Where We Live: Behind the gates, a quiet escape
By Ann Cameron Siegal,
Eclectic doesn’t begin to describe Lake of the Woods, a heavily wooded, water-oriented, gated community in Orange County’s Locust Grove, halfway between Fredericksburg and Culpeper on Route 3.
For Diane MacDonald, “it’s like living in a campground with a house.” MacDonald, an 18-year resident, meditates as she takes solitary walks along the community’s narrow, winding, shaded lanes.
For Bob and Sally Shope, eating Sunday brunch or dinner at the community’s bustling clubhouse, with its panoramic water view, and participating in several of the 50 clubs is just the lifestyle they were seeking when they moved from North Carolina in 2009. With a batch of grandchildren and great-grandchildren living nearby, Bob said, “this is where we will probably spend the rest of our lives.”
Speed limits of 15 and 25 mph reflect the slower pace of life found there, in contrast to the history of the land, which was in the crossfire of the Battle of the Wilderness during the Civil War. Earlier, in Colonial days, the region was home to Germanna, a settlement of German immigrants founded by former Virginia Lt. Gov. Alexander Spotswood, who needed workers for his nearby iron mines. Gold mining thrived nearby in the early 19th century.
Lake of the Woods began in the late 1960s as a leisure-oriented getaway for weekend and seasonal use. The developers chose the site because of its deep natural valleys, ideal for creating stream-fed lakes once dams were built.
Jeff Flynn bought one of the first undeveloped lots in 1967 for $4,000 with a seven-year payment plan. That gave him camping privileges in the community and the opportunity to watch the lakes fill.
By 1976, when Flynn’s sons were 8 and 13, the family moved into a lakeside house. “We drove our kids to the front gate to catch the school bus,” said Flynn. “There were no schools within 15 miles then. Now, six school buses come through, and there are three schools close by.”
Flynn said his family took the pleasant setting for granted until one of his son’s college friends exclaimed: “You grew up here? This is the kind of place we go to for vacation!”
There are now 40 miles of paved roads and more than five miles of walking trails within the community. About two-thirds of the residents live there year-round.
Of 3,800 houses in Lake of the Woods, 850 front on one of two man-made lakes. The smaller lake, at 36 acres, is the domain of anglers and paddlers. The larger one — covering 536 acres and stretching almost three miles long, with about 13 miles of shoreline — includes eight sand beaches and two marinas, giving all residents easy access to the water.
Sailing, water-skiing and wave running are allowed, but meandering via pontoon boat or kayak seems to be residents’ primary type of water transportation.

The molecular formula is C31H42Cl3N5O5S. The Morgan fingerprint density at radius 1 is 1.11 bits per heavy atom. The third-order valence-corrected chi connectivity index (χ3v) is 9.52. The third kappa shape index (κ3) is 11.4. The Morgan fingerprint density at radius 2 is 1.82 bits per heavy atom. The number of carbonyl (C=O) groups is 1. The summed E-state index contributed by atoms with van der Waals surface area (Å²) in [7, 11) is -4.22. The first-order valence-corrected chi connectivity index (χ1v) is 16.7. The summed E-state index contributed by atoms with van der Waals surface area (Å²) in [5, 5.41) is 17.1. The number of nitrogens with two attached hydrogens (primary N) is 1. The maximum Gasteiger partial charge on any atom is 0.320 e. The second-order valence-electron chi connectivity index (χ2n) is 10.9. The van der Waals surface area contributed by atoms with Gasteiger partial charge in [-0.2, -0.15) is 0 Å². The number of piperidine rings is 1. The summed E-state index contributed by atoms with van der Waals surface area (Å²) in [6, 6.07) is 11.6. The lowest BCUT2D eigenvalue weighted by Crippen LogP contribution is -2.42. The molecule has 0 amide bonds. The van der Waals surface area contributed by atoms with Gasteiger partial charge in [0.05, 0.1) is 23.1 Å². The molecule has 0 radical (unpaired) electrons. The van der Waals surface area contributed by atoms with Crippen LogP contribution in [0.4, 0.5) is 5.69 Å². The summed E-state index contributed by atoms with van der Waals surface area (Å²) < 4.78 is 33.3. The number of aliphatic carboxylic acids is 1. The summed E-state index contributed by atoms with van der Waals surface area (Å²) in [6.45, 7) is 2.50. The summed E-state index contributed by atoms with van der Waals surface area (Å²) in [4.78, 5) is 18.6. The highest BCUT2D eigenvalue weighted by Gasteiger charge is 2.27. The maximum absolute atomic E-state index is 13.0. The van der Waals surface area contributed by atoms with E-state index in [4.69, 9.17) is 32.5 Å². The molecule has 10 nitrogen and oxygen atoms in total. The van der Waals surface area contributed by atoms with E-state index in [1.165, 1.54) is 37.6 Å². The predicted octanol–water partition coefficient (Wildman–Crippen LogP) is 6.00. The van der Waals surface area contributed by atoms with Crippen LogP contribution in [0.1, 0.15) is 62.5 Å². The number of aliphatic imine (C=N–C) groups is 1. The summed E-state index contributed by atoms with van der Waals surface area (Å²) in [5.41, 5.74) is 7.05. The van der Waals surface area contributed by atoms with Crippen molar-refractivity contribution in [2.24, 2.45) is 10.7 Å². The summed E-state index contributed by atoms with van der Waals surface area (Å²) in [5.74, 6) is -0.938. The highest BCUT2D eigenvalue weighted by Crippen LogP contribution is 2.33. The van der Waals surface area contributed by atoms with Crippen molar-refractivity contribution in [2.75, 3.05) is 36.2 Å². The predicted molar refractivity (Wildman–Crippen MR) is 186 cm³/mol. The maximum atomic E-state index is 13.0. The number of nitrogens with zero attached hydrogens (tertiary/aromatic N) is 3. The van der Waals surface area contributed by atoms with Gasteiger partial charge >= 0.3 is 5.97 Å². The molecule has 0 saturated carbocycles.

The varied income levels in the community are reflected in the home prices, which range from $120,000 to over $1 million. Included are some original cozy cabins under 900 square feet, plus numerous bungalows, ramblers and contemporaries, many sporting wide decks. Each house seems to reflect a different builder and changing styles. “As you go along, you can see the decades,” said Sue Bielmeier, a two-year resident.
In the off-season, tranquillity rules. The only sounds heard one recent weekend were those of birds and an occasional barking dog. Ducks and swans glided past docks as dawn’s light broke through a fine mist. Streets were occupied mostly by joggers, dog walkers and a few cyclists. “Chipmunks and squirrels are our traffic,” said real estate agent and resident Pat Licata.
There seems to be no divide between full- and part-time residents. When Julia Strickland and her husband, Clark, were looking for a weekend place three years ago, Lake of the Woods met their main criterion: being close enough to their Fairfax home so they’d actually use it. “And we do,” she said, It’s also halfway between home and the University of Virginia, where their son is a student.
“Our first visits were met with baked goods from neighbors on both sides,” said Strickland. “We’ve felt just as welcomed ever since.”
Another part-timer, Columbia resident Donna Thomas, said neighbors keep her family informed of any problems, such as downed trees.
Round-the-clock security, ensuring that only residents and their guests have access to the community and lake, was important to Carey Young, who lives in Baileys Crossroads and recently bought a small cottage in a wooded setting: three bedrooms, two baths and a fireplace for less than $150,000. “It’s a gated community that doesn’t feel gated until you’re several hours away, and then you’re glad it is,” she said.
The homeowners association, composed of a seven-member board and 20 advisory committees, is responsible for operations within the gates. Earlier this year, state officials dropped a long-running demand for the homeowners to upgrade a spillway on an earthen dam along the main lake; the work was estimated to cost $6 million. The dam received a six-year unconditional operational certificate in March.
The homeowners association maintains a reserve fund to help with dam maintenance and to protect members from spikes in the annual assessments. This year’s assessment for all lots is $1,175 and covers services of the community’s volunteer fire department and salaries for a staff of more than 90 people who maintain the lake, streets and common property and tend to snow removal.
Use of the 18-hole golf course, swimming pools, boat slips or equestrian center entails additional fees. For example, a family pool membership costs an extra $170 per year.
Forty-four years after his purchase, Jeff Flynn says he still enjoys the community’s casual ambiance. “It’s not a country club atmosphere,” he said. “There’s a real sense of community here.”
Ann Cameron Siegal is a freelance writer.